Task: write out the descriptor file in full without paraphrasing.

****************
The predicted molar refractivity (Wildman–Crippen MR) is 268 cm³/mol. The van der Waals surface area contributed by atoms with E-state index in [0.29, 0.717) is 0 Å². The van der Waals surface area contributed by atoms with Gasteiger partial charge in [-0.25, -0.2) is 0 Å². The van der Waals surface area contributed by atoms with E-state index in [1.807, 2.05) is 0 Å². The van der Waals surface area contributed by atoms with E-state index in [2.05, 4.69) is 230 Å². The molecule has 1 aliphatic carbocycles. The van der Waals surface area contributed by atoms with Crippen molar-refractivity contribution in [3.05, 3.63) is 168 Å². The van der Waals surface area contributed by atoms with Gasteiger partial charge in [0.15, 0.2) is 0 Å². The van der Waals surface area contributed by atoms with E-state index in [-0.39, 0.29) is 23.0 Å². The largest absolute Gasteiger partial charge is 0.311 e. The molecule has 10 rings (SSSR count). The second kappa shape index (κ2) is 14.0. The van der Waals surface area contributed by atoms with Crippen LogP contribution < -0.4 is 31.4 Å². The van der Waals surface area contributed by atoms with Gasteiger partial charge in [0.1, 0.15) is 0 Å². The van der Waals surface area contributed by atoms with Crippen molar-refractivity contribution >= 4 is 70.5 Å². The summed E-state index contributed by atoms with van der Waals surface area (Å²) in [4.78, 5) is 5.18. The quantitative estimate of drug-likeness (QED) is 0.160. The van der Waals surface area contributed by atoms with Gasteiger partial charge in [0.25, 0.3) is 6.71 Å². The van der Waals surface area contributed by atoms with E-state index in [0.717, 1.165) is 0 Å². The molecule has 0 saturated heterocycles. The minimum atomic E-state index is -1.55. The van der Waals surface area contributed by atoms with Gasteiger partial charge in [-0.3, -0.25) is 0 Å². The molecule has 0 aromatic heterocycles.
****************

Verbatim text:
The predicted molar refractivity (Wildman–Crippen MR) is 268 cm³/mol. The van der Waals surface area contributed by atoms with E-state index in [0.29, 0.717) is 0 Å². The van der Waals surface area contributed by atoms with Gasteiger partial charge in [-0.25, -0.2) is 0 Å². The van der Waals surface area contributed by atoms with E-state index in [1.807, 2.05) is 0 Å². The van der Waals surface area contributed by atoms with E-state index in [2.05, 4.69) is 230 Å². The molecule has 1 aliphatic carbocycles. The van der Waals surface area contributed by atoms with Crippen molar-refractivity contribution in [3.05, 3.63) is 168 Å². The van der Waals surface area contributed by atoms with Gasteiger partial charge in [0.15, 0.2) is 0 Å². The van der Waals surface area contributed by atoms with E-state index in [-0.39, 0.29) is 23.0 Å². The largest absolute Gasteiger partial charge is 0.311 e. The molecule has 10 rings (SSSR count). The second kappa shape index (κ2) is 14.0. The van der Waals surface area contributed by atoms with Crippen LogP contribution < -0.4 is 31.4 Å². The van der Waals surface area contributed by atoms with Gasteiger partial charge in [0.1, 0.15) is 0 Å². The van der Waals surface area contributed by atoms with Crippen molar-refractivity contribution >= 4 is 70.5 Å². The summed E-state index contributed by atoms with van der Waals surface area (Å²) in [4.78, 5) is 5.18. The quantitative estimate of drug-likeness (QED) is 0.160. The van der Waals surface area contributed by atoms with Gasteiger partial charge in [0.25, 0.3) is 6.71 Å². The van der Waals surface area contributed by atoms with E-state index in [0.717, 1.165) is 0 Å². The molecule has 0 saturated heterocycles. The minimum atomic E-state index is -1.55. The van der Waals surface area contributed by atoms with Gasteiger partial charge in [-0.3, -0.25) is 0 Å². The molecule has 0 aromatic heterocycles.